Transaction Backout Introduction

Oracle’s TRANSACTION_BACKOUT function does just what it’s name implies – it backs out committed transactions. Here is an example:

-- Create a simple demo table
SQL> CREATE TABLE demo
 2 ( demo_id NUMBER NOT NULL PRIMARY KEY,
 3   demo_name VARCHAR2(30) NOT NULL UNIQUE );

Table created.

-- Insert a record
SQL> BEGIN
 2     INSERT INTO demo
 3     VALUES(1,'Demo 1');
 4     COMMIT;
 5   END;
/

PL/SQL procedure successfully completed.

-- Create package to hold the SCN value later
SQL> CREATE OR REPLACE PACKAGE hold_stuff AS
 2     v_scn NUMBER;
 3   END;
 4 /

Package created.

-- Save the current SCN into the package value
SQL> BEGIN
 2     hold_stuff.v_scn := 
 3        DBMS_FLASHBACK.GET_SYSTEM_CHANGE_NUMBER;
 4 END;
 5 /

PL/SQL procedure successfully completed.

-- Set the name of the transaction for later backout
SQL> SET TRANSACTION NAME 'UPDATE';

Transaction set.

-- Update the record in the table and commit
SQL> UPDATE demo
 2   SET demo_name = 'Demo One';

1 row updated.

SQL> COMMIT;

Commit complete.

-- Verify the demo name has been changed
SQL> SELECT demo_name
 2     FROM demo;

DEMO_NAME
------------------------------
Demo One

-- Now backout the update transaction using the
-- transaction name and SN value
SQL> DECLARE
 2     v_names SYS.TXNAME_ARRAY :=
 3        SYS.TXNAME_ARRAY('UPDATE');
 4 BEGIN
 5   DBMS_FLASHBACK.TRANSACTION_BACKOUT( numtxns => 1,
 6                     names => v_names,
 7                     scnhint => hold_stuff.v_scn );
 8 END;
 9 /

PL/SQL procedure successfully completed.

-- Verify the demo name was changed
SQL> SELECT demo_name
 2 FROM demo;

DEMO_NAME
------------------------------
Demo 1

This is just an introduction. In the next few blog entries I’ll explain the functionality in much more detail.

Thanks for reading.

Bringing JSON To The Table

As a long tine use of Relational Databases I live by the rule that data must be stored in and retrieved from table. And those tables must have columns. But JSON plays by it’s own rules by allowing random attribute-value pairs with no consistency enforced. But the latest version of my most used database, Oracle offers a way to store and retrieve this data in a JSON column in a table; and to retrieve it with a JSON_TABLE function. Here is an example:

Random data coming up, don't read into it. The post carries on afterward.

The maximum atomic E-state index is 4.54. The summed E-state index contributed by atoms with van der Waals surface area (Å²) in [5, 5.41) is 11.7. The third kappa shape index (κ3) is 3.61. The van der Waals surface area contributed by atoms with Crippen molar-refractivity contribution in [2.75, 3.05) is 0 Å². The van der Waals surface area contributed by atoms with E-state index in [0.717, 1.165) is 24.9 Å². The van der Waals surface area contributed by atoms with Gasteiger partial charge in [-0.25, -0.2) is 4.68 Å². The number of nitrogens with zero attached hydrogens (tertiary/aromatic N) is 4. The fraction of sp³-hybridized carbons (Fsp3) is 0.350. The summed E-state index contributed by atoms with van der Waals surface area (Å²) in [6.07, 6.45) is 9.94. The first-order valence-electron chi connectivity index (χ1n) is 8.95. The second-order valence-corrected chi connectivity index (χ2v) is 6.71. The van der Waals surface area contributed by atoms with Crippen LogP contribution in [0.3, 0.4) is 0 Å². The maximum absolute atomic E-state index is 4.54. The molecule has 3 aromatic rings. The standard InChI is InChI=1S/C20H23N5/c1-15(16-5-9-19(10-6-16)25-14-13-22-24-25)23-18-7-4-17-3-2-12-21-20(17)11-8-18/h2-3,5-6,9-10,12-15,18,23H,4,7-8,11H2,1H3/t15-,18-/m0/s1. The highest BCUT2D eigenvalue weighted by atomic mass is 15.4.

-- create a table with a single JSON column
SQL> CREATE TABLE its_json_thanks
 2 ( json_only_please CLOB,
 3 CONSTRAINT json_only
 4 CHECK ( json_only_please IS JSON ) );

Table created.

-- Insert some valid JSON
SQL> INSERT INTO its_json_thanks
 2 VALUES(
 3 '
 4 {
 5 "primary_key" : "1",
 6 "unique_key" : "1"
 7 }');

1 row created.

-- Query the values out
SQL> SELECT pk,
 2 uk
 3 FROM its_json_thanks ijt,
 4 JSON_TABLE(json_only_please,'$'
 5 COLUMNS( pk VARCHAR2(10) PATH '$.primary_key',
 6 uk VARCHAr2(10) PATH '$.unique_key' ))
 7 WHERE ijt.json_only_please.primary_key = '1'
 8 /

PK UK 
---------- ---------- 
1 1

1 row selected

The JSON_TABLE function performs a self-join between the table and the JSON column it contains. It also aligns the attributes (primary key and unique key) with column names (PK and UK).

Oracle quite adept at serving non-tabular data (XML,etc) up in a columnar format for applications that need to see it that way while allowing other applications to interact in their native format.

I’d explain the JSON_TABLE example as a conversation between a maitre’d and a customer like this:

MD: Welcome, Primary JSON. How many in your party?

MRJ: Two please. Me and my wife, Unique.

MD: Ah yes, the famous PK and UK. We have a one dollar,
    two seater near the window for you.

Or maybe not.

Thanks for reading.